Delta on the brink |

Delta on the brink

At a time when salmon runs are struggling to survive in the Central Valley, a woman with four years of experience working to find solutions for the troubled Sacramento-San Joaquin Delta will speak locally this week.

Kim Taylor served as deputy director of science at the CALFED Bay Delta Program from 2000-2004 and will give a presentation on the Delta titled ‘Our River Runs to It’ at 7 p.m. Friday, Feb. 22 at the Odd Fellows Hall in Nevada City. The event is sponsored by the Yuba Watershed Institute.

“I think the biggest hurdle is we’ve created a very unnatural habitat in the delta. It’s very vulnerable,” Taylor said. Taylor will explain how the Delta works and the resource management challenges ahead.

Although miles away, what happens in the delta affects the fish returning to the Yuba River, Taylor said.

“I think things going on in the Delta are important for people living near the Yuba to know about because our watersheds are connected,” Taylor said.

The sustainability of the human altered delta is on the brink of collapse as ever increasing demands by agriculture and urban water users strain the system held together by a weak levee system, warned a report issued by the Public Policy Institute of California earlier this month.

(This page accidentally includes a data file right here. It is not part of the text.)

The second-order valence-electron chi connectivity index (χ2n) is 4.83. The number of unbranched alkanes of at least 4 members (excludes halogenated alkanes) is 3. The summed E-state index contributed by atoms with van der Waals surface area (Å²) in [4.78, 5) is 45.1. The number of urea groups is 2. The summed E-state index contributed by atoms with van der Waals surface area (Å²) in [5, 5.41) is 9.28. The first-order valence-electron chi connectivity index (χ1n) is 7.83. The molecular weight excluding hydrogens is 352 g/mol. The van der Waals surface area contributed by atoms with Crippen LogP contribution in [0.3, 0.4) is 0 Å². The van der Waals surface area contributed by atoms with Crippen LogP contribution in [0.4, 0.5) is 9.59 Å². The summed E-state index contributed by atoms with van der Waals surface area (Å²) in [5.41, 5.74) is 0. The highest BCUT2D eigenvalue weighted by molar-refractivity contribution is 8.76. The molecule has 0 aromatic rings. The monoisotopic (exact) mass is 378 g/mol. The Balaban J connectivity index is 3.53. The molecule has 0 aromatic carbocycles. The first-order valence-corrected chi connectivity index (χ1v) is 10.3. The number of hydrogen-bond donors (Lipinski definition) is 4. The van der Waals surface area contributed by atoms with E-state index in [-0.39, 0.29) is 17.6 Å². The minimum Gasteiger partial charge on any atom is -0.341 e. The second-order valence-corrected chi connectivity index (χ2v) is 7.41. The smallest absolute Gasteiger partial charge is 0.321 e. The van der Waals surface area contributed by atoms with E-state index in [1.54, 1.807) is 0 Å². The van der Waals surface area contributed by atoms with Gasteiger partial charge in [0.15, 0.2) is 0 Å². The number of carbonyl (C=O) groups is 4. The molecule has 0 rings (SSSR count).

Several species of fish, including the delta smelt and Chinook salmon, have shown signs of decline in recent years. Managing the Delta as a freshwater system is wrong, PPIC said because historically the ecosystem was subject to strong tidal cycles that mingled fresh and brackish waters.

The group stated the Delta could become an “environmental and economic disaster due to changing conditions, deterioration and increasing vulnerabilities to its system of levees.”

“We just don’t have the money to sustain the levees to make them secure,” Taylor said. Tough decisions will have to be made in coming years to protect fish and water resources, she added.

Composed of 57 leveed island tracts and 700 miles of sloughs and winding channels, the Delta is the west coast’s largest estuary.

Prior to the development of agriculture by early settlers, the original delta was a vast marsh covered with tules and teeming with wildlife. Now it is the hub of the Central Valley and State Water projects and supplies water to two-thirds of Californians.


To contact Staff Writer Laura Brown, e-mail lbrown@the or call 477-4231.

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